A policy brief issued by the advocacy group Securing America's Future Energy estimates that the economic and societal benefits of fully deploying autonomous vehicles in the U.S. could total almost $800 billion annually from improved highway safety, enhanced access to transportation for senior citizens, people with disabilities and the disadvantaged, increased productivity, and the ability to gain productive time for work or errands.
"Self-driving technologies will have an enormously positive impact on our country, our economy, and our society. This is an opportunity too great to ignore and now is the time to prepare and implement policies that will unlock these myriad benefits and mitigate any negative impacts of this technological shift," noted Robbie Diamond, president and CEO of SAFE, in a statement. "There is a balance we must strike to realize the billions in economic savings from increased travel access and productivity, to reduced congestion and fewer accidents. The more we maximize the economic and productivity benefits while minimizing any potential impacts on job holders, the better off our country and workforce will be."
SAFE added that its policy brief, entitled America's Workforce and the Self-Driving Future: Realizing Productivity Gains and Spurring Economic Growth, is based on research and individual reports led by three economists: former Bureau of Labor Statistics Commissioner Erica Groshen, former Senior Fellow at Resources for the Future W. David Montgomery and Compass Transportation CEO Richard Mudge.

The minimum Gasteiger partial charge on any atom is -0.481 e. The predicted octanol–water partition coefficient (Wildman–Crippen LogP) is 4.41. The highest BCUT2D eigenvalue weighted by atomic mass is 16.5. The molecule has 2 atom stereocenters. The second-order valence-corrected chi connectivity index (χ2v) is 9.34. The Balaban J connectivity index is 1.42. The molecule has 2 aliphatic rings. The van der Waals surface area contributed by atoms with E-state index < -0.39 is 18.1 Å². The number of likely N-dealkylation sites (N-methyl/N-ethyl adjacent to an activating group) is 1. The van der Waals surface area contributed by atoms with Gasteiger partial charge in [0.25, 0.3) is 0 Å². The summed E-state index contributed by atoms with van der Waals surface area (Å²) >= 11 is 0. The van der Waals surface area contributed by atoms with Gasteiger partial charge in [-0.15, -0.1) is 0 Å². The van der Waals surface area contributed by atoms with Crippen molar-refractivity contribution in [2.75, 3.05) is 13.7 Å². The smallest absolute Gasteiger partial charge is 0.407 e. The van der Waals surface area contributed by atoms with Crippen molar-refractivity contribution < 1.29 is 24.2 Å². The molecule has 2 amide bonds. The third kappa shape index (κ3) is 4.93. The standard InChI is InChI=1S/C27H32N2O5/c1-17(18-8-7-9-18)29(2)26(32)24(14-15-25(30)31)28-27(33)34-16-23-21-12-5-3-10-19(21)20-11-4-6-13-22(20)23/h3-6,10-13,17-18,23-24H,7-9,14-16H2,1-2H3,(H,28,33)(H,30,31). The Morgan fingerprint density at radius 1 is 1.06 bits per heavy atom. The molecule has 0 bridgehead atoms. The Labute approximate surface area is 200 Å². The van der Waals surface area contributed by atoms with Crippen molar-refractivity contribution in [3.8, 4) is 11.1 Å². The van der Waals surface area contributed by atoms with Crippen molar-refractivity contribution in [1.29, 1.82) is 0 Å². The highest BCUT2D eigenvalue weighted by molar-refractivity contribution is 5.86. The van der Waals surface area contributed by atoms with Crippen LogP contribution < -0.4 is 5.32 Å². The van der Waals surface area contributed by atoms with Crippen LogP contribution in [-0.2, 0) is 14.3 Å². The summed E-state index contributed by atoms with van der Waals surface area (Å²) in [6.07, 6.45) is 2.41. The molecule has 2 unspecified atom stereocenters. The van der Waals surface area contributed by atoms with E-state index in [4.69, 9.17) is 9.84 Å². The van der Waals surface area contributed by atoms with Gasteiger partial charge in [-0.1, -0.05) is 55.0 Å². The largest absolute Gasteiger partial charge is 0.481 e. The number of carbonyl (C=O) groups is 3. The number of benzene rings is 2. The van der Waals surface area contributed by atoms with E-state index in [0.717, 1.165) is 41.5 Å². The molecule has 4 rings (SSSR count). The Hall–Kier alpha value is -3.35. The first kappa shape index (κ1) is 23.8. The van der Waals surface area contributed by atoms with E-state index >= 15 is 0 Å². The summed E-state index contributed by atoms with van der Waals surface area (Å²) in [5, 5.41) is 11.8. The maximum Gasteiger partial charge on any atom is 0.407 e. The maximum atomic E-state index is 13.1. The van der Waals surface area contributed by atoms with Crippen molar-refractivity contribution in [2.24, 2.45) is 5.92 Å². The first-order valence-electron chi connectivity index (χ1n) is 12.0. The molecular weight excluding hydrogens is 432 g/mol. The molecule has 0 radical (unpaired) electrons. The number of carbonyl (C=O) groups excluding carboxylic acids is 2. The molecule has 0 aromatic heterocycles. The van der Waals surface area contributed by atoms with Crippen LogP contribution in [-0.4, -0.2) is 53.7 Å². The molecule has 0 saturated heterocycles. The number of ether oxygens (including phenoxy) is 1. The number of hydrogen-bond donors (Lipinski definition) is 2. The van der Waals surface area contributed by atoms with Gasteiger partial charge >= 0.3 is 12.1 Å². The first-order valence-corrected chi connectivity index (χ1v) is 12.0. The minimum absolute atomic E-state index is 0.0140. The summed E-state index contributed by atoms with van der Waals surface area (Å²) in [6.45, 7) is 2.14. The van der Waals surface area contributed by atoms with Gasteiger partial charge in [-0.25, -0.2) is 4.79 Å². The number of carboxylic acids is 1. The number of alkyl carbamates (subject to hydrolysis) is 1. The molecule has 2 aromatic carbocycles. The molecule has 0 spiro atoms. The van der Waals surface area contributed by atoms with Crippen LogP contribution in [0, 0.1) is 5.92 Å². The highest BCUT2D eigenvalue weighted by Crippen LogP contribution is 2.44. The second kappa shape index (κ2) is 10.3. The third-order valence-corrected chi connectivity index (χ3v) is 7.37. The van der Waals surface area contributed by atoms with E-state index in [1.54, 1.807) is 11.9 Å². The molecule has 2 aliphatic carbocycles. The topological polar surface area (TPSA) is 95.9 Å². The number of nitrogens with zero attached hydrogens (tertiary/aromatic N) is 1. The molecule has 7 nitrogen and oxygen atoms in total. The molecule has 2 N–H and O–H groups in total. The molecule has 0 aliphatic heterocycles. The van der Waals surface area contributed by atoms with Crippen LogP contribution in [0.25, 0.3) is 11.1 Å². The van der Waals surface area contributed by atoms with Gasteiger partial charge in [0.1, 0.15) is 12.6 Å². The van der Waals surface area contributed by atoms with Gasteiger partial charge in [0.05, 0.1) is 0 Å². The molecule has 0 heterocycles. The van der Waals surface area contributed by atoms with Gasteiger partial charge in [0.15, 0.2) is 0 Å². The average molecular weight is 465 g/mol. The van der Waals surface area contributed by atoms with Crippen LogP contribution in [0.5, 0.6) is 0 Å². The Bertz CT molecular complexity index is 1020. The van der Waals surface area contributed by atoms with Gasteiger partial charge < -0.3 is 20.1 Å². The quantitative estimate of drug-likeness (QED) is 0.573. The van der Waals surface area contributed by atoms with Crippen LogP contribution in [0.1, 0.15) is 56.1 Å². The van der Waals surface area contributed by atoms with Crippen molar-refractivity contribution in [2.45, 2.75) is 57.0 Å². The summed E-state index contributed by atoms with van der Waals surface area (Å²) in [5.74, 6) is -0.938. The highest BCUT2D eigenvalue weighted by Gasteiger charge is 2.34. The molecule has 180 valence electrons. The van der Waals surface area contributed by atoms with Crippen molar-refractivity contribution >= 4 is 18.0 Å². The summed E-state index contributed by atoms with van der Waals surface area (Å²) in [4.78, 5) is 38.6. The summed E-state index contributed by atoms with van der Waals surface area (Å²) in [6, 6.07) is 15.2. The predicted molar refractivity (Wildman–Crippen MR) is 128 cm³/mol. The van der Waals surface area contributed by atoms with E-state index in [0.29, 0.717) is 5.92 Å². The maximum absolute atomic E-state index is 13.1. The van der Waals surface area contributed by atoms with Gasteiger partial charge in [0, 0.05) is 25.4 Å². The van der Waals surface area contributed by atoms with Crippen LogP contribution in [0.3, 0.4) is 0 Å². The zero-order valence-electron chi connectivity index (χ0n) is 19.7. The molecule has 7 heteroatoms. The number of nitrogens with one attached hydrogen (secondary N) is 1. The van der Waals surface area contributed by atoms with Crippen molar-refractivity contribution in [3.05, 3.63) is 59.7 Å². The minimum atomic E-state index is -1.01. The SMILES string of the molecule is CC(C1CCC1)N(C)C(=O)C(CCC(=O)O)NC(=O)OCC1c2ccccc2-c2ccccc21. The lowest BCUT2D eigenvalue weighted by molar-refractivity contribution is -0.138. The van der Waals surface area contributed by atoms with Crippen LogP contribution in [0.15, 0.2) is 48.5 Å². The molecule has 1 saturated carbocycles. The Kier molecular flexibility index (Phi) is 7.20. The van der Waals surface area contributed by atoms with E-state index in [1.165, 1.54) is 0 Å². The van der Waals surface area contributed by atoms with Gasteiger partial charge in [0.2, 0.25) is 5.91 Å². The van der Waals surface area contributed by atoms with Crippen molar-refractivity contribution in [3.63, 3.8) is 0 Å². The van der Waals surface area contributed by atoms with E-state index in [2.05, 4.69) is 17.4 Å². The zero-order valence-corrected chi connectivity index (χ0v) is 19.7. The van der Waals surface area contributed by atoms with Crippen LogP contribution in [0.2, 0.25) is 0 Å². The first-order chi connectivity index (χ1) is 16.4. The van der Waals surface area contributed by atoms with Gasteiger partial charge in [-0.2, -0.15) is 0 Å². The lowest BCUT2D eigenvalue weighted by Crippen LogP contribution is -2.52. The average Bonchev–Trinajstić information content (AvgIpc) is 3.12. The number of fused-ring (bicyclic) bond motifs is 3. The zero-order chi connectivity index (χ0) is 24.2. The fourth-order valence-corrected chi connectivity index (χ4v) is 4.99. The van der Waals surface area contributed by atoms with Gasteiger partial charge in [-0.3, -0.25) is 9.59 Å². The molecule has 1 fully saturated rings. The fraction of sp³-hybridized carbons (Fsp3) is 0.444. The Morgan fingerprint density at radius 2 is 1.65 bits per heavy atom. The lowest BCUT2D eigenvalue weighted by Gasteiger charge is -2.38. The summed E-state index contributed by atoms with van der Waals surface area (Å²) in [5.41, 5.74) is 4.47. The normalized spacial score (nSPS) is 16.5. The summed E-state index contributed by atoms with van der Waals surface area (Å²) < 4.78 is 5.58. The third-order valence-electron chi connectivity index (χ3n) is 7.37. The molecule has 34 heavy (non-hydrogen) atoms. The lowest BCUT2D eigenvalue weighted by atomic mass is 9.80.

They estimate that by 2050, AVs will add between $3 trillion to $6 trillion in cumulative consumer and societal benefits to the U.S. economy. However, full-scale deployment of self-driving vehicles is expected to result in 170,000 to 380,000 jobs being lost in the 2030-2040 timeframe, boosting the U.S. unemployment rate upwards of 0.06 to 0.13 of one percent, before a return to "full employment" occurs around 2050.
"AV adoption will cause consequential workforce shifts. While this isn't a time to panic, neither is it a time for complacency. Unlike past labor market disruptions, U.S. policymakers, companies and communities will have the ability to plan ahead for this technological change in order to mitigate the risks to U.S. workers and their families," said Groshen.
Yet Kirk Steudle, director of the Michigan Department of Transportation, believes that drawbacks such as job losses will be outweighed by the benefits of autonomous vehicles. "The number one benefit is safety, by reducing highway fatalities," he explained to the AASHTO Journal in an interview. "Number two is traffic congestion mitigation, which leads to number three, energy conservation."
And it is not just about using self-driving technology to retrofit "what we're doing today in transportation," Steudle stressed. "It's about how we use it to change future transportation; what multimodal options we can deploy to make the overall system more efficient, such as automated busing that handles a lot more people and makes commuting easier. The multimodal piece is an important connection – we need to see how that works out."
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